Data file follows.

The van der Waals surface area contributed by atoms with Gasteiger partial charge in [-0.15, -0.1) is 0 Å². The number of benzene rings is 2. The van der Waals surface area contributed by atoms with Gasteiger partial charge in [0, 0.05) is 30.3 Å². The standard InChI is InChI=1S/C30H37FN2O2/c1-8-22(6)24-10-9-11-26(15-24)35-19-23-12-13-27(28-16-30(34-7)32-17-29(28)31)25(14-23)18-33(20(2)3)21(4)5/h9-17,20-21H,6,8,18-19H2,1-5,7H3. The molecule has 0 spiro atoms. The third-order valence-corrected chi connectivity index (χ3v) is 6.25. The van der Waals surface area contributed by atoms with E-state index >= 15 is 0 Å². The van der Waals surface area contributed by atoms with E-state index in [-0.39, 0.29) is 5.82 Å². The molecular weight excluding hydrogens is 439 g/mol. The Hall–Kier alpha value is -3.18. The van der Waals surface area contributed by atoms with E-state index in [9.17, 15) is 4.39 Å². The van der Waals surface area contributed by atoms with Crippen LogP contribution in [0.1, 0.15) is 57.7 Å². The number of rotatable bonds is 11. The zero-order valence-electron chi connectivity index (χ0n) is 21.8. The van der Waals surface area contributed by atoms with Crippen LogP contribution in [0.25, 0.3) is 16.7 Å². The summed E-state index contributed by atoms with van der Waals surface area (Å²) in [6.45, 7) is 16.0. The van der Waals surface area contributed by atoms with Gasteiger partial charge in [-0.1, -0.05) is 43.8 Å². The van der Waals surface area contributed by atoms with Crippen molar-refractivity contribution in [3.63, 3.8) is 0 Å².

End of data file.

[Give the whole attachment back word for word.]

The van der Waals surface area contributed by atoms with Gasteiger partial charge in [-0.15, -0.1) is 0 Å². The number of benzene rings is 2. The van der Waals surface area contributed by atoms with Gasteiger partial charge in [0, 0.05) is 30.3 Å². The standard InChI is InChI=1S/C30H37FN2O2/c1-8-22(6)24-10-9-11-26(15-24)35-19-23-12-13-27(28-16-30(34-7)32-17-29(28)31)25(14-23)18-33(20(2)3)21(4)5/h9-17,20-21H,6,8,18-19H2,1-5,7H3. The molecule has 0 spiro atoms. The third-order valence-corrected chi connectivity index (χ3v) is 6.25. The van der Waals surface area contributed by atoms with E-state index >= 15 is 0 Å². The van der Waals surface area contributed by atoms with E-state index in [-0.39, 0.29) is 5.82 Å². The molecular weight excluding hydrogens is 439 g/mol. The Hall–Kier alpha value is -3.18. The van der Waals surface area contributed by atoms with E-state index in [9.17, 15) is 4.39 Å². The van der Waals surface area contributed by atoms with Crippen LogP contribution in [0.1, 0.15) is 57.7 Å². The number of rotatable bonds is 11. The zero-order valence-electron chi connectivity index (χ0n) is 21.8. The van der Waals surface area contributed by atoms with Crippen LogP contribution in [0.25, 0.3) is 16.7 Å². The summed E-state index contributed by atoms with van der Waals surface area (Å²) in [6.45, 7) is 16.0. The van der Waals surface area contributed by atoms with Gasteiger partial charge in [-0.1, -0.05) is 43.8 Å². The van der Waals surface area contributed by atoms with Crippen molar-refractivity contribution in [3.63, 3.8) is 0 Å².